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1984 Chevy C10 - Square-Body Stud

From Scrap Yard To Main Stage

Dan Ward
Dec 1, 2008
Photographers: Brandan Gillogly
Photo 2/9   |   1984 Chevy C10 right Side Angle
Picking up this '84 C10 for $350 in the Spring of '04, Scott Doane was the proud new owner of a truck with a blown engine, leaking automatic transmission, hammered body, and beat interior. The truck may not have been in optimal condition for driving, but for a project truck, it served the beautiful purpose Scott had in mind. The truck went from salvage yard to show circuit stud in just two short years. We can appreciate the huge makeover, but then again, Hill's Hot Rods in Lubbock, Texas, is used to turning scrap into gold.
Hill's Hot Rods was the first and only place Scott took his C10 to. This decision was an easy one, as Scott is also a Lubbock resident and sees the Hill's crew rolling around town in nice rides all the time. The teardown process was quick and mostly painless. The rebuilding process, however, would turn the truck into a real C10 stunner. Up front, Hills Hot Rods added DJM 3-inch drop spindles, Firestone airbags, and Air Ride Technologies shocks. Twenty-inch Bonspeed Crokus billet wheels with BFGoodrich tires were bolted onto the spindles, and look right at home under the front fenders.
Out back, a super C-notch, Air Ride Technologies 4-bar with Panhard bar and Firestone `bags bring the bed down over the 22-inch Bonspeed wheels. A '91 Chevy TBI engine was dressed with ceramic Flow Tech headers, Flowmaster mufflers, and several painted and billet pieces. The Bow Tie engine is backed by a 700-R4 and GM 10-bolt with 4.11 gears. An '87 Blazer 20-gallon gas tank keeps precious fuel ready for the small-block.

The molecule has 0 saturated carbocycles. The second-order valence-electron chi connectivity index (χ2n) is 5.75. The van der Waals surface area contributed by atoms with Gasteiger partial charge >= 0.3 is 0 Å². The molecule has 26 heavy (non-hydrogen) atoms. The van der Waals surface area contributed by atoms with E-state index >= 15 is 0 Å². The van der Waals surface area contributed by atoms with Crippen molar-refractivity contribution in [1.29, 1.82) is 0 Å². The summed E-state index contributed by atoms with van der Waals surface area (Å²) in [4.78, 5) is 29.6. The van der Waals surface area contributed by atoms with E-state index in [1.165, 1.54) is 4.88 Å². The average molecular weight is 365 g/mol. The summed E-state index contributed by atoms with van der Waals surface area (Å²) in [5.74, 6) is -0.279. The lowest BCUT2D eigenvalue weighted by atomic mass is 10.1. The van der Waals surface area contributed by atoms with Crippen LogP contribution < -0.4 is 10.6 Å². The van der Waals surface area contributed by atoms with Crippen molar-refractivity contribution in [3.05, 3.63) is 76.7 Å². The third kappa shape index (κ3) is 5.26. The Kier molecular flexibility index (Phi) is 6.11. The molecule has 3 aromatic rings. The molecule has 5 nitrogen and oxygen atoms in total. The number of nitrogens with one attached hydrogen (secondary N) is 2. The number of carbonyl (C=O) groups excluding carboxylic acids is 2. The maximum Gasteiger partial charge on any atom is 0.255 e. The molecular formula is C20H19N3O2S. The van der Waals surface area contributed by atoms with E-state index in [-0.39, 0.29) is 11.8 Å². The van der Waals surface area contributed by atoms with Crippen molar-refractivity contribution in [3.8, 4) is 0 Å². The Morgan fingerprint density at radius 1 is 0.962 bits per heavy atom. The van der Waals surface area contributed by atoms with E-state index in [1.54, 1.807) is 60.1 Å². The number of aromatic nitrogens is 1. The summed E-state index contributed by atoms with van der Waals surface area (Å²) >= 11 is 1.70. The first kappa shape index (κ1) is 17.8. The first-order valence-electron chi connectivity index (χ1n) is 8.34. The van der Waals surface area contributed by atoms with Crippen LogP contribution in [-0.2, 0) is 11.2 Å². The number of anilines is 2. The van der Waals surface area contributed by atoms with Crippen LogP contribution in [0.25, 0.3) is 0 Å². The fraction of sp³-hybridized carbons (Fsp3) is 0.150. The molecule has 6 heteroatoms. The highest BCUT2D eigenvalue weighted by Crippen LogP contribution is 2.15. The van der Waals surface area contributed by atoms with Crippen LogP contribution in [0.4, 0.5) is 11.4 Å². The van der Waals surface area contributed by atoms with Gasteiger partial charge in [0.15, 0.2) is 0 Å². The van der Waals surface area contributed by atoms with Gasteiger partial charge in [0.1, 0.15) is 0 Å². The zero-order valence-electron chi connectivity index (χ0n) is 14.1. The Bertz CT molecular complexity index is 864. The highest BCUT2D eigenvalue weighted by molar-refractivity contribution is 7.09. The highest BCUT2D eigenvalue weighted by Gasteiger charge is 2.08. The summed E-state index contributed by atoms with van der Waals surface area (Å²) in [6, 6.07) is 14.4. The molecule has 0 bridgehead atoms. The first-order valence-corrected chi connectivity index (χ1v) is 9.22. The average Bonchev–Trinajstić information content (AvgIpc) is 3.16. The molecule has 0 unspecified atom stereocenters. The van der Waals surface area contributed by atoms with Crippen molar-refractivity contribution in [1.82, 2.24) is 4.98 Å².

Photo 9/9   |   1984 Chevy C10 right Rear Angle
Hill's Hot Rods is known for truck bodywork and Scott's C10 doesn't disappoint. LMC Trucks was used for the new steel body panels, including the doors, fenders, bedsides, and tailgate. Gone are the door handles, cab seams, marker lights, stake pockets, and the tailgate was smoothed and welded shut. The '91 Suburban front grille shell and headlights freshen up the '84 body, while the custom flush C10 taillights add to the wild side. Auto Air Colors were then mixed and sprayed to the arrow-straight surface, including silver, blue, green, with flames, water effects, shadows, and graphics. A Gaylord's XP-2000 lid keeps the bed area covered.
Inside the `84's doors lies a gray Katzkin-leather-covered interior, built by Fisher Trim and Jimmy Davis at Vision Audio. The '62 C10 steel dash has blue-tinted gauges, serves as the mounting point for the custom center console, and is the backdrop for the one-off billet wheel by BAD. Jimmy Davis hid all of the window switches and air ride controls, and then placed the radio controls in the center console. JL Audio amps mounted in between the Suburban seats power the JL Audio components in the custom door panels and the JL Audio sub in the custom enclosure behind the seat. Vision Audio is responsible for the clean audio work.
From almost a goner to a truck Scott is completely proud of, this C10 had a real adventure. Scott is quick to thank his wife Aimee, sons Tyler and Trevor, and the talented people who helped him to achieve his dream truck.


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